This case relates to a HIV positive man, who does not want to inform the wife that he is infected. The man only recently discovered his status after having sex with a woman in a foreign country. In his words, he suspected that he had “picked up something”. The man does not want the issue to come up with his wife because he feels that their marriage has enough problems as it is.
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He has threatened to sue for breach of confidentiality if his wife learns about his HIV status from the hospital. The complication with this situation arises from the fact that the wife is a patient in the same hospital; hence, there is likelihood that she will come for treatment in the same hospital.
The ethical dilemma arising from this case is that by applying the Australian Physiotherapists Association (APA) ethical principles, one party benefits, while the other party suffer. According to the APA (1), the four ethical principles require a practitioner to respect the autonomy of the individual, cause no harm, advance common good, and to act fairly.
The ethical principle requiring the respect of the autonomy of the individual can mean that the autonomy of the husband is distinct from that of the wife from. However, there is no easy way to respect the autonomy of each one of them without breach of confidence. Telling the wife of the husband’s status interferes with the husband’s right to confidential treatment. However, keeping quiet with information is likely to cause harm to the wife.
In this situation, the common good to strive for is to control the spread of the HIV infection by giving the wife an opportunity to plan for her protection. This assumes that she needs to know the situation hence someone must tell her first if common good will prevail. However, this means that there will be breach of the husband’s confidence. In addition, the requirement to act fairly also makes it impossible to keep quite with the information, yet talking about it also requires overlooking the desire of the husband.
The reason why there is an ethical dilemma in this case is the consequences arising from either taking action or failing to take action (2). In one case, talking about the situation may potentially break a marriage, which in itself is a very serious consequence. On the other hand, not talking about it puts an innocent person at risk of infection by HIV, which is also a very serious situation. This is the basic reason why there is an ethical dilemma. There is no clear way out, but a risk in both options.
There is a serious legal risk coming from talking to the wife about the husband’s condition. The husband has the option of suing for breach of confidentiality because he is an individual, hence discussing his medical condition with another person makes it breach of confidence (3). However, the wife can also sue for malpractice because it will be negligence not to tell her that she is under considerable risk of HIV infection. So means that whatever action taken under the current condition will have potential legal implications.
Under the APA code, there relevant ethical principles that should aid in getting a solution to this case include the following: patient autonomy, confidentiality, provision of information, best interests, avoid/limit harms, competence, and duties to the patient, to colleagues, to oneself, to others (1). Some of them are at variance because upholding them for the husband interferes with the benefits the wife should derive from them, and vice versa. It makes the case very difficult to deal with.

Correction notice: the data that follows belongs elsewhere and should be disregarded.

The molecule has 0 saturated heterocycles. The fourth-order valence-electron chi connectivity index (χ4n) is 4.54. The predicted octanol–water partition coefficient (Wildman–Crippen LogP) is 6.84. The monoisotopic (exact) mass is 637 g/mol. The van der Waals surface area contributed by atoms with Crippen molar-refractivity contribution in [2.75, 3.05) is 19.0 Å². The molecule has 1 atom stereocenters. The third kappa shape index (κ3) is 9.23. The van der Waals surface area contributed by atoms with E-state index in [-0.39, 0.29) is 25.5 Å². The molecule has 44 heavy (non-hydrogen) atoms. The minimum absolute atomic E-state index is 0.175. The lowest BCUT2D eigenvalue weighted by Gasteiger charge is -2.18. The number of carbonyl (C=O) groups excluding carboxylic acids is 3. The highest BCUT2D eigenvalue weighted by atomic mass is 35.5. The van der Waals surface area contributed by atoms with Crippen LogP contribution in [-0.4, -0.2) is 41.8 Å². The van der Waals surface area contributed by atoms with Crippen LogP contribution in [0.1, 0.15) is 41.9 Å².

In order to find a solution, there are two potential approaches. The first approach arises from the possibility that the husband remains adamant and refuses to change his mind about the situation. It will require a difficult ethical evaluation to determine the best cause of action. The second situation would be to pursue the possibility that the husband may change his mind and let the wife know about his HIV status.
In the first case, the principles at variance are the need to maintain the husband’s confidence versus the need to do no harm (1). Keeping the husband’s confidence puts the wife in harm’s way. The greater good in this situation is to let the wife know because she is at a disadvantage in this situation.
The legal issues aside, there is a greater need for the wife to know what is going on than there is to keep the confidence of the husband. HIV is life changing, and has wide-ranging consequences, including life expectancy. Since there is likely to be a legal challenge in either case, it is then not a strong reason to keep the situation quite.
However, it is better to involve the husband in the process. As he pointed out, the marriage has enough problems as it is. However, his response at the time may have been because of learning about his HIV status. It is possible that he was shocked by the news, hence the reaction. Talking to him later, within reasonable time, may yield a more favorable response because he will have a better frame of mind to look at the benefits of letting his wife know.
Australian Physiotherapy Association. The Australian Physiotherapy Association code of conduct. [place unknown: publisher unknown]; 2017 [cited 2020 Feb 7].
Newton L. Ethical decision making: introduction to cases and concepts in ethics. Cham, Switzerland: Springer; 2013. 63 p.